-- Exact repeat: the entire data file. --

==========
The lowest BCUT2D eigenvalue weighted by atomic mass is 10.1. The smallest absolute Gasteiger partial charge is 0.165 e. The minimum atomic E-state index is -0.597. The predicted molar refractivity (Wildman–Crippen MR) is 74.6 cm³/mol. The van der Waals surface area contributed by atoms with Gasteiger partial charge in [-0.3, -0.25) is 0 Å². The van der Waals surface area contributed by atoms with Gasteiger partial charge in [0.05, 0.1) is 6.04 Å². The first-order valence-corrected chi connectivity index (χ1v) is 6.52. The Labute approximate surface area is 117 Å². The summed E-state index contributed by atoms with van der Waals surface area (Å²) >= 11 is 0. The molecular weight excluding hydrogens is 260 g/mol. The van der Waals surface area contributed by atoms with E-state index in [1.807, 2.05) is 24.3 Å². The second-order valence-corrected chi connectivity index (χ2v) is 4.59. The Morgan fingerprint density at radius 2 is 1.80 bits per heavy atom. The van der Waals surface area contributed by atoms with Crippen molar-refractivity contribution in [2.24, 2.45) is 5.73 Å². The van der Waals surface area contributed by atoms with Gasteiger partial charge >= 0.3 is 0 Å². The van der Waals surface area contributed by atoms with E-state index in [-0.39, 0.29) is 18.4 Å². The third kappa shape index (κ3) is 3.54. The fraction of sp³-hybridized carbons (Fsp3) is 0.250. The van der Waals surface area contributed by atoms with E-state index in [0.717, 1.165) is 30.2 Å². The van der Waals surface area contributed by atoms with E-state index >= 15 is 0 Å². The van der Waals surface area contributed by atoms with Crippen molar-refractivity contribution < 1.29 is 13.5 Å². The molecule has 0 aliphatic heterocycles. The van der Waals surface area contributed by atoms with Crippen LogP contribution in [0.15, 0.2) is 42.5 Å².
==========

The lowest BCUT2D eigenvalue weighted by atomic mass is 10.1. The smallest absolute Gasteiger partial charge is 0.165 e. The minimum atomic E-state index is -0.597. The predicted molar refractivity (Wildman–Crippen MR) is 74.6 cm³/mol. The van der Waals surface area contributed by atoms with Gasteiger partial charge in [-0.3, -0.25) is 0 Å². The van der Waals surface area contributed by atoms with Gasteiger partial charge in [0.05, 0.1) is 6.04 Å². The first-order valence-corrected chi connectivity index (χ1v) is 6.52. The Labute approximate surface area is 117 Å². The summed E-state index contributed by atoms with van der Waals surface area (Å²) >= 11 is 0. The molecular weight excluding hydrogens is 260 g/mol. The van der Waals surface area contributed by atoms with E-state index in [1.807, 2.05) is 24.3 Å². The second-order valence-corrected chi connectivity index (χ2v) is 4.59. The Morgan fingerprint density at radius 2 is 1.80 bits per heavy atom. The van der Waals surface area contributed by atoms with Crippen molar-refractivity contribution in [2.24, 2.45) is 5.73 Å². The van der Waals surface area contributed by atoms with Gasteiger partial charge >= 0.3 is 0 Å². The van der Waals surface area contributed by atoms with E-state index in [-0.39, 0.29) is 18.4 Å². The third kappa shape index (κ3) is 3.54. The fraction of sp³-hybridized carbons (Fsp3) is 0.250. The van der Waals surface area contributed by atoms with E-state index in [0.717, 1.165) is 30.2 Å². The van der Waals surface area contributed by atoms with E-state index >= 15 is 0 Å². The van der Waals surface area contributed by atoms with Crippen molar-refractivity contribution < 1.29 is 13.5 Å². The molecule has 0 aliphatic heterocycles. The van der Waals surface area contributed by atoms with Crippen LogP contribution in [0.15, 0.2) is 42.5 Å².